She saw slow Phillips creep like Tate's poor page
And all the mighty mad in Dennis rage.

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Ovid, and Tibullus: but we have little hope of the accom
plishment of it, from what he hath lately published.' Upon
which Mr. Oldmixon has not spared a reflection, 'That
the putting the laurel on the head of one who writ such
verses, will give futurity a very lively idea of the judgment
and justice of those who bestowed it.' Ibid. p. 417. But
the well-known learning of that noble person, who was then
koril chamberlain, might have screened him from this un-
mannerly reflection. Nor ought Mr. Oldmixon to complain,
to long after, that the laurel would have better become his
own brows, or any other's: it were more decent to acquiesce
in the opinion of ihe duke of Buckingham upon this matter:

In rush'd Eusden, and cried who shall have it,
But I the true laureate, to whom the king gave it?'
Apollo begg?d pardon, and granted his claim,
But vow'd that till then he ne'er heard of his name.'

Session of Poets. The same plea might also serve for his successor, Mr. Cibber: and is further strengthened in the following epigram made on that occasion :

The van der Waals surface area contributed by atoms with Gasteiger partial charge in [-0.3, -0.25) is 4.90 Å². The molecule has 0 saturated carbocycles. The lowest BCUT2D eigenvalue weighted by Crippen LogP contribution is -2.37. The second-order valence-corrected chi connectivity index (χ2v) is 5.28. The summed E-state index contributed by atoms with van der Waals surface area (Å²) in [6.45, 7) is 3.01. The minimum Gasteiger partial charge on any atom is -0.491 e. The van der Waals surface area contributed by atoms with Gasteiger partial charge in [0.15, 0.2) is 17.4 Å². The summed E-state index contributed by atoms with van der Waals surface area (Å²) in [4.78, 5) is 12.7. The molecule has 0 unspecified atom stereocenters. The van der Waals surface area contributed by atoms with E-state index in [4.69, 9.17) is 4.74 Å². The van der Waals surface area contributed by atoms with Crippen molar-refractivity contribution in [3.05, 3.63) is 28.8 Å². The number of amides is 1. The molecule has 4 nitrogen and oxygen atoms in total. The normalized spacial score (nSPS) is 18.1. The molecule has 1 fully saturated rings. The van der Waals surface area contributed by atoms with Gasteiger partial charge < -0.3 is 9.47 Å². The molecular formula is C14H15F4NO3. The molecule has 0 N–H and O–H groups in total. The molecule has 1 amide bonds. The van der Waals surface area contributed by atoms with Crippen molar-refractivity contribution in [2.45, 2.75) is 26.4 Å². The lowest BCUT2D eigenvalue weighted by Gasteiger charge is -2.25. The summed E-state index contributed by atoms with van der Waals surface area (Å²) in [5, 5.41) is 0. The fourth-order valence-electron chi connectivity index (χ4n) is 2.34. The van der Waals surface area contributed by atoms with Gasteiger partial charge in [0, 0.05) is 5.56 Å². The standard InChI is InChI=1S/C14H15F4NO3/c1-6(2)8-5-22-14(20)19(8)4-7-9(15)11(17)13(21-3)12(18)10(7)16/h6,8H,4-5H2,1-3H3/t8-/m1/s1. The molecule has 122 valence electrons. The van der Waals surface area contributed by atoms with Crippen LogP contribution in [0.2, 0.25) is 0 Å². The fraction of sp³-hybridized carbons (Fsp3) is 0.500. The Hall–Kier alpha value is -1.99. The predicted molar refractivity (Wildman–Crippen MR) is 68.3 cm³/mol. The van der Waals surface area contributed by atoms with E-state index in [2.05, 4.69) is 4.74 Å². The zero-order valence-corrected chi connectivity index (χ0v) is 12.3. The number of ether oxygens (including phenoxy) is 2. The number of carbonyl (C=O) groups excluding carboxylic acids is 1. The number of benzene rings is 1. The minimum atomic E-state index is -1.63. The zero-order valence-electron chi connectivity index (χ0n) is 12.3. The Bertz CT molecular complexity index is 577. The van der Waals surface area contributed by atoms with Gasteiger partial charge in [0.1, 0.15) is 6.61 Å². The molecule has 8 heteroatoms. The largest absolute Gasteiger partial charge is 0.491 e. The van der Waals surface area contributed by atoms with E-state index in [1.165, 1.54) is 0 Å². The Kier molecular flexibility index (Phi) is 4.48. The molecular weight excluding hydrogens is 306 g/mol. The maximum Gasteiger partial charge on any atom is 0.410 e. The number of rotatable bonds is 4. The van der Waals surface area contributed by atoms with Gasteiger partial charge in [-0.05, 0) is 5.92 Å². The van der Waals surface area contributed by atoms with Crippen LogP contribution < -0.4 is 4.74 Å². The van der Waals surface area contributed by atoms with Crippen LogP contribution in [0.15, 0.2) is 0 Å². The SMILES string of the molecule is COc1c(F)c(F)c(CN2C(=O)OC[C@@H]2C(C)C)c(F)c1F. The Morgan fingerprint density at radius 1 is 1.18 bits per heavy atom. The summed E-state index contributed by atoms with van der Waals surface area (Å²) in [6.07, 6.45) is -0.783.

In merry Old England it once was a rule
The king had his poet, and also his fool;
But now we're so frugal, I'd have you to know it,

That Cibber can serve both for fool and for poet.
of Blackmore, see Book ii. Of Phillips, Book i. ver. 262,
and Book iii. prope fin.

Nahum Tate was poet laureate, a cold writer of no invention; but sometimes translated tolerably when befriended by Mr. Dryden. In his second part of Absolom and Achitophel are above two hundred admirable lines together, of ihat great hand, which strongly shine through the insipidits of the rest. Something parallel may be observed of another author here mentioned.

Ver. 105. And all the mighty mad in Dennis rage.) Mr. Theobald, in the Censor, vol. ii. No. 33, calls Mr. Dennis by the name of Furius. "The modern Furius is to be looked upon more as an object of pity, than of that which he daily provokes, laughter and contempt. Did we really know bow much this poor man' (I wish that reflection on poverty aad been spared] “suffers by being contradicted, or which is the same thing in effect, by hearing another praised; we should, in compassion sometimes attend to him with a silent nod, and let him go away with the triumphs of his ill-nature - Poor Furius, (again) when any of his contemporaries are spoken well of, quitting the ground of the present dispute,